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Maternal Obesity, Mode of Delivery, and Neonatal Outcome

Blomberg, Marie MD, PhD

doi: 10.1097/AOG.0b013e318295657f
Original Research

OBJECTIVE: To evaluate whether adverse neonatal outcome, defined as birth injuries or severe illnesses in the newborn, was associated with maternal body mass index (BMI) in singleton pregnancies overall and depending on mode of delivery.

METHODS: This was a cohort study including 1,024,471 women. Data were collected from the Swedish Medical Birth Registry. Women were categorized into six classes of BMI. Obese women were compared with normal weight women regarding adverse neonatal outcome after suitable adjustments. Four modes of delivery were evaluated: vaginal delivery; instrumental vaginal delivery; elective cesarean delivery; and emergency cesarean delivery.

RESULTS: Compared with neonates born to women of normal weight, neonates born to women with BMIs of 40 or more (morbidly obese) were at increased risk of birth injury to the peripheral nervous system (odds ratio [OR] 3.80, 95% confidence interval [CI] 2.83–5.12; 0.2% compared with 0.6%), birth injury to the skeleton (OR 2.59, 95% CI 2.10–3.21; 0.5% compared with 1.1%), respiratory distress syndrome (OR 2.08, 95% CI 1.88–2.30; 2.9 compared with 5.8%), bacterial sepsis (OR 2.90, 95% CI 2.43–3.46; 0.6% compared with 1.7%), convulsions (OR 3.43, 95% CI 2.63–4.47; 0.2% compared with 0.8%), and hypoglycemia (OR 3.48, 95% CI 3.20–3.78; 2.4% compared with 7.9%). For morbidly obese women, elective cesarean delivery and vaginal delivery were associated with twice the increased risk of adverse neonatal outcomes when compared with women of normal weight.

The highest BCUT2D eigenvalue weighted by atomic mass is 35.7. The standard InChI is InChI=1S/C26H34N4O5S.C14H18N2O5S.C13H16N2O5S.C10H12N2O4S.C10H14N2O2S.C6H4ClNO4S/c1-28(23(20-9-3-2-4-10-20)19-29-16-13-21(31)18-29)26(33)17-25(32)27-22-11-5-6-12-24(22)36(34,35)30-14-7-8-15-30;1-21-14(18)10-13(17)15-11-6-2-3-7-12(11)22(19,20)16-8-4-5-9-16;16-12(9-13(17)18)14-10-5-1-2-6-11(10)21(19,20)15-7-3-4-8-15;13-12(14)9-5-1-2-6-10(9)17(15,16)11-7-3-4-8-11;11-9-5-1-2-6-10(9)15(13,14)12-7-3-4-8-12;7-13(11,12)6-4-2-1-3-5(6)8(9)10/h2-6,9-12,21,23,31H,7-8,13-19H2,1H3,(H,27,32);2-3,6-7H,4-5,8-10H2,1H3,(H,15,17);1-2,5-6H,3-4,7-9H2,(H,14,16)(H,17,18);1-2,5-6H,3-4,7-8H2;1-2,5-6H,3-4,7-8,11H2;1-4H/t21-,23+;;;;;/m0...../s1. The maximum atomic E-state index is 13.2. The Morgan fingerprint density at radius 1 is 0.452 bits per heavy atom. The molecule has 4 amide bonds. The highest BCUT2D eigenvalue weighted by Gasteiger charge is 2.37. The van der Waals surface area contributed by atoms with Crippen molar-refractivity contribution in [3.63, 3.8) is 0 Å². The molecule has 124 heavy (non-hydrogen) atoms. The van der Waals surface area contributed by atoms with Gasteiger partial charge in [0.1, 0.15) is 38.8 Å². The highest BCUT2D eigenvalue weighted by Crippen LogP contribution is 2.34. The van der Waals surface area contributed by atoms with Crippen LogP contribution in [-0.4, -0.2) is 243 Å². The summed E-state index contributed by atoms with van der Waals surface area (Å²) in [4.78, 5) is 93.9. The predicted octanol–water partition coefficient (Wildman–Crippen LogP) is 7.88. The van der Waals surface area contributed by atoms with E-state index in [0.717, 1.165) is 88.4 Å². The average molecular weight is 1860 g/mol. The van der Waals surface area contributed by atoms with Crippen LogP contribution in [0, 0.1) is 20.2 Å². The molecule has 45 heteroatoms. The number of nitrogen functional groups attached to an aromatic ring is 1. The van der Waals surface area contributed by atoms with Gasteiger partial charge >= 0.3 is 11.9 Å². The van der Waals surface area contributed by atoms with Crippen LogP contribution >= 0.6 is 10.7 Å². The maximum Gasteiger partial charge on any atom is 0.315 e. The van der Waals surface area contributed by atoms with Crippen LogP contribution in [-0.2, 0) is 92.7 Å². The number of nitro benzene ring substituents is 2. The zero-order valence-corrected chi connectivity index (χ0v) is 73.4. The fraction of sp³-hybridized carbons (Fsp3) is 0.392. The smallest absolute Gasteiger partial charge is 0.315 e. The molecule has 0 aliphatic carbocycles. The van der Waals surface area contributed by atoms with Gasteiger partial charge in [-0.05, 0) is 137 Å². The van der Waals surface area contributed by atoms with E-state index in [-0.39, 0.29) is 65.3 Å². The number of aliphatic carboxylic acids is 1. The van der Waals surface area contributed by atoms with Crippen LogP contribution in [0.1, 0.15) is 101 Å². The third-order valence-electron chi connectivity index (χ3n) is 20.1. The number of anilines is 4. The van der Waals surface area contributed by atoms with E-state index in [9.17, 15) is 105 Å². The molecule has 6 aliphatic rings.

CONCLUSION: Neonates born to morbidly obese women are at markedly increased risk of adverse neonatal outcome regardless of mode of delivery. Obstetricians should not disregard the neonatal problems associated with elective cesarean delivery for morbidly obese women.


Morbidly obese women are at increased risk of adverse neonatal outcomes regardless of mode of delivery.

Department of Clinical and Experimental Medicine, Linköping University, and the Department of Obstetrics and Gynecology, County Council of Östergötland, Linköping, Sweden.

Corresponding author: Dr. Marie Blomberg, MD, PhD, Department of Obstetrics and Gynecology, County Council of Östergötland, SE-581 85 Linköping, Sweden; e-mail:

Supported by the Östergötland County Council.

Financial Disclosure The author did not report any potential conflicts of interest.

The author thanks the National Board of Health and Social Welfare, Stockholm, for access to the health registers.

© 2013 by The American College of Obstetricians and Gynecologists.